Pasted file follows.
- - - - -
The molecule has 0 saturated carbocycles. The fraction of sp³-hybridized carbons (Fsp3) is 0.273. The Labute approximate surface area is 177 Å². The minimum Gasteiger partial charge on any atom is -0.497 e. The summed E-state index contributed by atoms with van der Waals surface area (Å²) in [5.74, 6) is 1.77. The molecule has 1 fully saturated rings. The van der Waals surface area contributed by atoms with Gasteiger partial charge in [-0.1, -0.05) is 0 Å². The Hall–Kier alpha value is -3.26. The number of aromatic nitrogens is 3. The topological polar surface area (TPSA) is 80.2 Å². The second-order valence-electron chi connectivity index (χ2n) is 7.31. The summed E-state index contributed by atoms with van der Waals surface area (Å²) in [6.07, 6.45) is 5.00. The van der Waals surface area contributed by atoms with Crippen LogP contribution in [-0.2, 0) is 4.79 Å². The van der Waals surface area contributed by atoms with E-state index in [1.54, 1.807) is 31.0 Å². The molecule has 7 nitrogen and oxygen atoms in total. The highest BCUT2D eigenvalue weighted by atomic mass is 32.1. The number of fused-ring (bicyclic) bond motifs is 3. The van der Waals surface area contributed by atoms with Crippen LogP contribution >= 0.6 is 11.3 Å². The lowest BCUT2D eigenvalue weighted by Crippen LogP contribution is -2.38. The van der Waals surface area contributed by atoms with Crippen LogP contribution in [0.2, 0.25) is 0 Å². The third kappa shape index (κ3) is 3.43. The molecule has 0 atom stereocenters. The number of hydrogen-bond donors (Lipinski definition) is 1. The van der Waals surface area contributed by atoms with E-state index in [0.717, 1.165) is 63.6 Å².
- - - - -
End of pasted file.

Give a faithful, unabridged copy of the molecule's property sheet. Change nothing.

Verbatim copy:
The molecule has 0 saturated carbocycles. The fraction of sp³-hybridized carbons (Fsp3) is 0.273. The Labute approximate surface area is 177 Å². The minimum Gasteiger partial charge on any atom is -0.497 e. The summed E-state index contributed by atoms with van der Waals surface area (Å²) in [5.74, 6) is 1.77. The molecule has 1 fully saturated rings. The van der Waals surface area contributed by atoms with Gasteiger partial charge in [-0.1, -0.05) is 0 Å². The Hall–Kier alpha value is -3.26. The number of aromatic nitrogens is 3. The topological polar surface area (TPSA) is 80.2 Å². The second-order valence-electron chi connectivity index (χ2n) is 7.31. The summed E-state index contributed by atoms with van der Waals surface area (Å²) in [6.07, 6.45) is 5.00. The van der Waals surface area contributed by atoms with Crippen LogP contribution in [-0.2, 0) is 4.79 Å². The van der Waals surface area contributed by atoms with E-state index in [1.54, 1.807) is 31.0 Å². The molecule has 7 nitrogen and oxygen atoms in total. The highest BCUT2D eigenvalue weighted by atomic mass is 32.1. The number of fused-ring (bicyclic) bond motifs is 3. The van der Waals surface area contributed by atoms with Crippen LogP contribution >= 0.6 is 11.3 Å². The lowest BCUT2D eigenvalue weighted by Crippen LogP contribution is -2.38. The van der Waals surface area contributed by atoms with Crippen LogP contribution in [0.2, 0.25) is 0 Å². The third kappa shape index (κ3) is 3.43. The molecule has 0 atom stereocenters. The number of hydrogen-bond donors (Lipinski definition) is 1. The van der Waals surface area contributed by atoms with E-state index in [0.717, 1.165) is 63.6 Å².